Marley is curled in my lap. So, I feel almost guilty in writing this.
The other day, the breeze into which I’d pedaled to Point Lookout lapped against my back for my ride home. Hardly a cloud besmudged the clear, bright sky that would soon blaze with the sunset. Even the splintered, blistered houses that had weathered the harshest winter in decades just a year after Superstorm Sandy tore at them floated through my vision like images from a dream.
From a patch of cement and shrubs in front of one of those houses, a big black cat darted into my path. If you are a cyclist, you have had hundreds, if not thousands, of such encounters with felines. And, to the extent that I thought about it, I expected this one to be simply another.
If you are a cyclist, you also know that cats almost invariably run as close as they can to your front wheel, then cut at a sharp angle away from it.
Note that I used the word “almost”. The black cat (You can’t make this up!) wasn’t one of the invariables. He/she actually ran straight into my front wheel, and glanced off it.
My front wheel made a U-turn to my right. The rest of the bike, and I, didn’t follow: It stuttered and teetered on the pavement. I flung my left leg out. But it did not stop me from tumbling into the back of a parked car.
The sky hadn’t yet grown dark, but I saw stars. A gust of steel lashed against my side. And the leg that couldn’t break my fall flung to the side and left my right calf to take a blow against the car’s bumper.
“Are you OK? Are you OK?” A young Caribbean-Indian woman ran toward me. “Are you hurt?” I couldn’t talk; I could just barely inhale without feeling a stab under my rib cage. She pulled my water bottle out of its cage on my bike. “Here, take a drink.” I sucked at the nozzle; after I swallowed, my next breath came easier. “How do you feel?”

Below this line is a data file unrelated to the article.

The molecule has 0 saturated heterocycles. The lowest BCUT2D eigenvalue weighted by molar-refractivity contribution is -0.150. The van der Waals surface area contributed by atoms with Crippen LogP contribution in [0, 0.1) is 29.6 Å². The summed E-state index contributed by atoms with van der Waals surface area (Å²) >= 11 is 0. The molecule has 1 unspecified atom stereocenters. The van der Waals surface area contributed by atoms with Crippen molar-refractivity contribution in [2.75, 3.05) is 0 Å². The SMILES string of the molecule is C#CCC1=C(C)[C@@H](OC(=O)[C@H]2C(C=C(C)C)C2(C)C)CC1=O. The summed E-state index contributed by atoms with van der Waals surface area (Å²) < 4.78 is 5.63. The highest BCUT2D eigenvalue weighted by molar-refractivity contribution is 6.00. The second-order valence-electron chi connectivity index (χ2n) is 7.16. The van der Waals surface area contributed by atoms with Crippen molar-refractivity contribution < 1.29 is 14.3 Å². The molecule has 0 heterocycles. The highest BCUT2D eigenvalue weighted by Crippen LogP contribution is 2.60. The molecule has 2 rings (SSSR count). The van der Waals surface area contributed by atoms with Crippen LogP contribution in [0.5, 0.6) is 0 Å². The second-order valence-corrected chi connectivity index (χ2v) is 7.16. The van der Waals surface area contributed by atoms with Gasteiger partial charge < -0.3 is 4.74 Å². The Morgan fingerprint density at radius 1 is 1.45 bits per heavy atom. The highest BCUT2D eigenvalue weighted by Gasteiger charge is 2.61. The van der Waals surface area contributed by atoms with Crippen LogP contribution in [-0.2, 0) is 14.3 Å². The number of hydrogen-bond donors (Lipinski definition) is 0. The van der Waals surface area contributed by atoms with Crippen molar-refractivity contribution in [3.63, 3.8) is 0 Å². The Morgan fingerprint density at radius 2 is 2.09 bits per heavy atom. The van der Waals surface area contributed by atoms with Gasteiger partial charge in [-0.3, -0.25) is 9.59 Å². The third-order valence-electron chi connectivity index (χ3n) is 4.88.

“OK, I think.”
“Just take it easy.”
She crouched beside me while a man—her boyfriend or husband, I guessed—watched from a nearby porch. He held a cell phone. “Is she all right?” he yelled.
The woman and I both nodded.
“Where did the cat go?” I wondered. “Does it belong to anybody here?”
“I don’t know”.
I think she saw my frustration. “I hope it’s OK.” I meant that, even though a part of me was damning it. “Don’t worry about it,” she commanded. “Can you get home all right.”
“Yeah, I think so. Thanks.”
The bruises are just starting to appear. But I’ve felt the pain, just under my rib cage, every time I’ve bent over to pick up something or feed my cats. Hopefully, it’ll fade: I want to ride, and I don’t want Marley or Max to go hungry! At least, they’ll never run into my wheel.